Do země přichází ze Spojených států nový fenomén, takzvané mikroslužby. Původní myšlenka vznikla teprve před dvěma lety v USA, kde dva internetoví podnikatelé – Micha Kaufman a Shai Wininger – založili server Fiverr.com. Jejich mottem bylo: nakupuj, prodávej a bav se.
Zejména mladí uživatelé na bláznivé, užitečné či aspoň zábavné nabídky služeb skvěle zareagovali, Fiverr v současnosti zprostředkovává na 750 tisíc nabídek. Jen několik měsíců po americkém vzoru vznikl v Česku web stomanie. cz, další stránky Kilerr.cz přináší nabídky všemožných službiček necelý rok. Skutečný boom začal až letos, kdy vznikly další dva podobné portály, na jaře Manytu. cz a na počátku července Stovkomat. cz.
Za všemi projekty stojí mladí technologičtí nadšenci, kteří v podstatě okopírovali americký vzor a za pár desítek tisíc postavili svůj web. „Aktuální model je totožný s americkým originálem. Rozhodli jsme se ten model nijak neměnit, protože jsme chtěli otestovat, zda se tento model prosadí v kontaktu s vcelku rozdílnou českou náturou,“ říká zakladatel stránek Kilerr. cz Kamil Brejcha.
Jeho odpověď se přitom neliší od konkurence, která kopírování taktéž připouští, ale upozorňuje na česká specifika. „Lišíme se v osobním přístupu k uživatelům a případným reklamacím, které Fiverr kvůli své obrovské uživatelské základně nemá sílu řešit. Nicméně, byť je Fiverr jasnou dominantou světového trhu, z vlastních zkušeností vím, že na české potřeby je krátký,“ říká Petr Spálený, marketingový ředitel Stovkomatu. České specifikum spočívá především v českém jazyce.
Všechny české servery si rychle získávají oblibu. „Na začátku poskytování mikroslužeb byly blázniviny jako třeba, že za sto korun za vás vyřídím nepříjemný telefonát. Dnes je víc odborných nabídek, úprava stránek pro vyhledávače, různé grafiky a podobně,“ říká majitel serveru stomania.cz, Tomáš Jankůj. Jeho web zprostředkoval od svého vzniku mezi pěti až deseti tisíci transakcemi. „Od letošního jara se počet transakcí meziměsíčně zvyšuje o třetinu,“ říká Jankůj.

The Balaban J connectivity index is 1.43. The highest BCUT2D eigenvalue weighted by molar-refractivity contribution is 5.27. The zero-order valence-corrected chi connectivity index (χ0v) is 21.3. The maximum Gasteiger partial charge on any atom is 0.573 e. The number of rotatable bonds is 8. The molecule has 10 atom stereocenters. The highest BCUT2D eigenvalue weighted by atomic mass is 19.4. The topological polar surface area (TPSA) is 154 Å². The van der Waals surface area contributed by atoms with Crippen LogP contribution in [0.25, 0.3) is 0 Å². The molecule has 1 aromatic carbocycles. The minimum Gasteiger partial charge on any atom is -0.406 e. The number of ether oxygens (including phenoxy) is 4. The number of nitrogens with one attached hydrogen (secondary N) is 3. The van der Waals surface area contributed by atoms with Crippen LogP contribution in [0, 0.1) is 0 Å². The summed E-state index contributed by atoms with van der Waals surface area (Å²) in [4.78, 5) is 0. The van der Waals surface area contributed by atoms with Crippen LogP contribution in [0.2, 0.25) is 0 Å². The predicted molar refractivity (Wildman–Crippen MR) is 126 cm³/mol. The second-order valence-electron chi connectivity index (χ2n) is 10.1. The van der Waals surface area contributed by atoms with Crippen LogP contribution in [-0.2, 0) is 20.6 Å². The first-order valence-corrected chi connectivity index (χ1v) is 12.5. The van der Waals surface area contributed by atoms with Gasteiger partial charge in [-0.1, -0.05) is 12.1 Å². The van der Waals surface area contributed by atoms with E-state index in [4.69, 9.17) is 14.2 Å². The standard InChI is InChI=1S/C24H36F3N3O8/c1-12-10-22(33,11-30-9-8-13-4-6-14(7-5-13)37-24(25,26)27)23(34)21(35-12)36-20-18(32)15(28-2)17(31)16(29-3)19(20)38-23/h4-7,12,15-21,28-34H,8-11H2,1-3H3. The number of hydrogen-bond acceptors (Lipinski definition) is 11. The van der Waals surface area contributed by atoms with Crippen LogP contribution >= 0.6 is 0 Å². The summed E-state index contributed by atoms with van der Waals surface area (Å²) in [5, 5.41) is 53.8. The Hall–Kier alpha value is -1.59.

Weby nabízející mikroslužby
Podstatou webů je, že většina nabídek je za stokorunu či jen o něco víc. To třeba neláká případné poskytovatele erotických služeb. Většinu těchto webů jsou jejich majitelé schopní financovat sami bez jakékoliv pomoci. Za úspěšné zprostředkování vybírají procenta z ceny služby. Podle Jankůje není problém, aby takovýto web naprogramoval středně zdatný středoškolák. U profesionální firmy nevyjde vyrobení „službičkomatu“ dráž než jiné internetové stránky, tedy desítky tisíc korun.
Děkuji na Samuel Beckwith na PraguePig.com
Originally published on xoJane
by s.e. smith
People like to say that sexism is invisible, that it doesn’t actually happen, or that women are simply being oversensitive when they say they experience it.
Microaggressions. Those little things that, on their surface, “aren’t such a big deal,” but are actually illustrative of how far we haven’t come as a society. The things that you point at to say “actually, we’re nowhere near equality.”
The concept of microaggressions was originally developed in a racial context, to discuss: “the ‘everyday insults, indignities and demeaning messages sent to people of color by well-intentioned white people who are unaware of the hidden messages being sent to them,’ in [Derald Wing] Sue’s definition.” The term caught on and started to be used more generally to talk about the small things people say, often without thinking about them, and how they pile up.